On September 14, 2012, the New York State Court of Appeals adopted a new rule requiring applicants for admission to the New York State bar to perform 50 hours of pro bono services. This has implications for law students outside of New York who wish to seek admission to practice law in New York.   Beginning in 2013, prospective attorneys will be required to spend 50 hours performing pro bono work as a requirement for admission to practice law in New York State.

Current law students with a desire to be licensed in New York State need to calculate the tentative date of their application for admission in order to determine whether they must satisfy the 50-hour Pro Bono Requirement.  Law students enrolled at an ABA-approved law school in 2011 and expecting to be admitted to practice in New York after January 1, 2015 will need to complete 50 hours of qualifying pro bono work before applying for admission to the New York bar.  2014 graduates should be aware that if they take the New York Bar examination in July 2014, admission will likely be sometime after January 1, 2015, and therefore the 50-hour pro bono requirement must be met in order to be admitted.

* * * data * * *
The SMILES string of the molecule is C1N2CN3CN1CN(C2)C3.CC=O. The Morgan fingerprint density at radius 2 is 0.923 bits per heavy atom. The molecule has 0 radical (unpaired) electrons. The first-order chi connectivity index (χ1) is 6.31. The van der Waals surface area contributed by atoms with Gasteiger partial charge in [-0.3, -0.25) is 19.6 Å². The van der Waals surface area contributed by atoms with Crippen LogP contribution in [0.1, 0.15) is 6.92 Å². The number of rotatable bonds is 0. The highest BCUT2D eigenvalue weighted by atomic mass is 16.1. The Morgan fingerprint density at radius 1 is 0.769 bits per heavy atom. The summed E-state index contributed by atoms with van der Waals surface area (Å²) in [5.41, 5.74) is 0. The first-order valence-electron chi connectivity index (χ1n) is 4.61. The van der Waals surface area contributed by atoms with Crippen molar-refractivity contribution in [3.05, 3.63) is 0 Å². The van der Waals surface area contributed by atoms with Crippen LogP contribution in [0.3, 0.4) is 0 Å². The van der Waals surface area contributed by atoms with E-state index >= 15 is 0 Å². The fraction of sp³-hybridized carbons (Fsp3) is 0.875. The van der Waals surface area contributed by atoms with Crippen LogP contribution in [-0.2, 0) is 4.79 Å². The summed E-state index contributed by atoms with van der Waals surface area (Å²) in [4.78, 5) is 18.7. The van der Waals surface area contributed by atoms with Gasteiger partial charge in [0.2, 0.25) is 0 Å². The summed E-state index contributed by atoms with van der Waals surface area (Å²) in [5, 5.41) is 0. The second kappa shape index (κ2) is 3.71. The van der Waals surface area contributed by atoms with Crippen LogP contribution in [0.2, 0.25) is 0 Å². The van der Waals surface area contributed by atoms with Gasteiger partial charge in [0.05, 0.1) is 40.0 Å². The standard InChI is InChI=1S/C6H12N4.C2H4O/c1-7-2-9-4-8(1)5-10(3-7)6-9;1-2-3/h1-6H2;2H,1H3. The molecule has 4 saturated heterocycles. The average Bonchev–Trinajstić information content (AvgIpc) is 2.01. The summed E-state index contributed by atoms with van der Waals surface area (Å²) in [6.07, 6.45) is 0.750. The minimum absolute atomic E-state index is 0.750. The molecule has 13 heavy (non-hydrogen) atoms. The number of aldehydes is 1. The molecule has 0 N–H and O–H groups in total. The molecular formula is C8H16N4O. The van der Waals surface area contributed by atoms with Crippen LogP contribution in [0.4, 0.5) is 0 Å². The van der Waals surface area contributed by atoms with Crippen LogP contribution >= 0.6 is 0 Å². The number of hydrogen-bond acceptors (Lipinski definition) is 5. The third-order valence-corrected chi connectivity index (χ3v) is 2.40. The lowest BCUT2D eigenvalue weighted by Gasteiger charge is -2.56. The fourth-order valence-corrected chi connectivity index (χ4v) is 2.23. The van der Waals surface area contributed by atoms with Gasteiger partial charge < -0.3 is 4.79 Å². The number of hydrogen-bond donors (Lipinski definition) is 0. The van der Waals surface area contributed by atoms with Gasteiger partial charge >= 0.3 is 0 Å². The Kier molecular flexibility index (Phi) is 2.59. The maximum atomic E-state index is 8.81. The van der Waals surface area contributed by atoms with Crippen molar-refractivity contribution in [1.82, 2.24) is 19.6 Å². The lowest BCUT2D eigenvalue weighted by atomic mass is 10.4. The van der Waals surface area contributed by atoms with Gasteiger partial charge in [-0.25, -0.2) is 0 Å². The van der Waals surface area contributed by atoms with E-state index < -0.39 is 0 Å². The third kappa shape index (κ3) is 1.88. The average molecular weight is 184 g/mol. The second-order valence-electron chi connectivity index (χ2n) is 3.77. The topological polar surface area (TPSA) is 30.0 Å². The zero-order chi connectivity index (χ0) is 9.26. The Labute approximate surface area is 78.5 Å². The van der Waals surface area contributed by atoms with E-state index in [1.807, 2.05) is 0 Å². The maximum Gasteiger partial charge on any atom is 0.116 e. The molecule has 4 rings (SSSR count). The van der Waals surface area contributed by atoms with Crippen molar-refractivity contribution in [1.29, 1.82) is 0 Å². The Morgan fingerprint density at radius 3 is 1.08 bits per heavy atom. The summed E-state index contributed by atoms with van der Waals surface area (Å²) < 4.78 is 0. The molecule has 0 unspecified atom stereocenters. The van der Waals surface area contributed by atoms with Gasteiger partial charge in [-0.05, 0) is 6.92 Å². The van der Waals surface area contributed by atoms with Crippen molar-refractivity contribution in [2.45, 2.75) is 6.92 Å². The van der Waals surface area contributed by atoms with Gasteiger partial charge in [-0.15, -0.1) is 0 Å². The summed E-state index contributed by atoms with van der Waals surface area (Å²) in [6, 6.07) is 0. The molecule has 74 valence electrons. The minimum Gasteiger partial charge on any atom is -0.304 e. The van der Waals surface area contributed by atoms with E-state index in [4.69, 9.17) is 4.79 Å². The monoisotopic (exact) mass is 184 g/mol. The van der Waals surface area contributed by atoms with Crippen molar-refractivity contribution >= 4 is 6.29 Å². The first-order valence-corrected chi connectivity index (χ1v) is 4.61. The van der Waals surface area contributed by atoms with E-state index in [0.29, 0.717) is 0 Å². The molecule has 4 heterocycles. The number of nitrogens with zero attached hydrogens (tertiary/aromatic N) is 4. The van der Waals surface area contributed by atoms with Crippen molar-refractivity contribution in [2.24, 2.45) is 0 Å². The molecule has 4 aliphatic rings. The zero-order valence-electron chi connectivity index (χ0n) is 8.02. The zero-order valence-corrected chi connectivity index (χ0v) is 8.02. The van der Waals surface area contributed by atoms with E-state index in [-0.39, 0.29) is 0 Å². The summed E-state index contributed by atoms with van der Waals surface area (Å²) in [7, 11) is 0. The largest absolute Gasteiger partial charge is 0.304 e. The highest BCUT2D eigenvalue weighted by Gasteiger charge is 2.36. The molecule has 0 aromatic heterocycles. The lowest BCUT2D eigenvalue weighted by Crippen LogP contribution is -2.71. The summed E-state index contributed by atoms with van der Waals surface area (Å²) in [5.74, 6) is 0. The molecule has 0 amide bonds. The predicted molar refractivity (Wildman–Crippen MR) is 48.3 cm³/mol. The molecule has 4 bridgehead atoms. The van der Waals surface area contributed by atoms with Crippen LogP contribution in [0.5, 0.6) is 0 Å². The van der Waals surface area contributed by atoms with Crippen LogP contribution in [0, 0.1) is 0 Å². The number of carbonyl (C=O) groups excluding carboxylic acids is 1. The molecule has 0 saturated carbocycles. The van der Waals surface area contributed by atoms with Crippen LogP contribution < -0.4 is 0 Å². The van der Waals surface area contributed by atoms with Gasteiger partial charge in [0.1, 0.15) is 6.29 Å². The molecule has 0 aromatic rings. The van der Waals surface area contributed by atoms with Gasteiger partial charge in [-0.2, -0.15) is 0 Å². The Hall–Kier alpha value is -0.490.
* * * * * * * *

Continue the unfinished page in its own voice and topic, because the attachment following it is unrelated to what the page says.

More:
Pro Bono is defined broadly in the rule, and will generally include most legal work with pro bono projects at a law school, legal clinics at law schools, unpaid internships and/or externships with non-profit legal services providers, public defenders, most government offices and the courts.  Please be aware that the definition of pro bono for purposes of the new New York rule is different from that used at the Law School for calculation of hours for pro bono awards at graduation, which does not recognize paid work or work for academic credit as pro bono. See the rule and the FAQ's posted by the New York State Judiciary for complete definitions of qualifying pro bono work.

In order to document compliance, applicants for admission to the New York State Bar will be required to complete an Affidavit of Compliance with the Pro Bono Requirement wherein the pro bono work is described. The Affidavit asks applicants to identify when and where the work was performed, provide a description of the work or project and identify the supervisor. The form will also contain a certification to be completed by the supervising attorney, judge or legal officer attesting to the hours worked.

If you plan to practice in New York State, now is the time to start planning to be sure you will meet the new Pro Bono Requirement!  For questions about the New York State Pro Bono Bar Admission Requirements see the resources linked above, or see Pam Mertsock-Wolfe, Associate Director of the Pro Bono and Public Interest Program, or Associate Dean Angela Baker, with specific questions.

 

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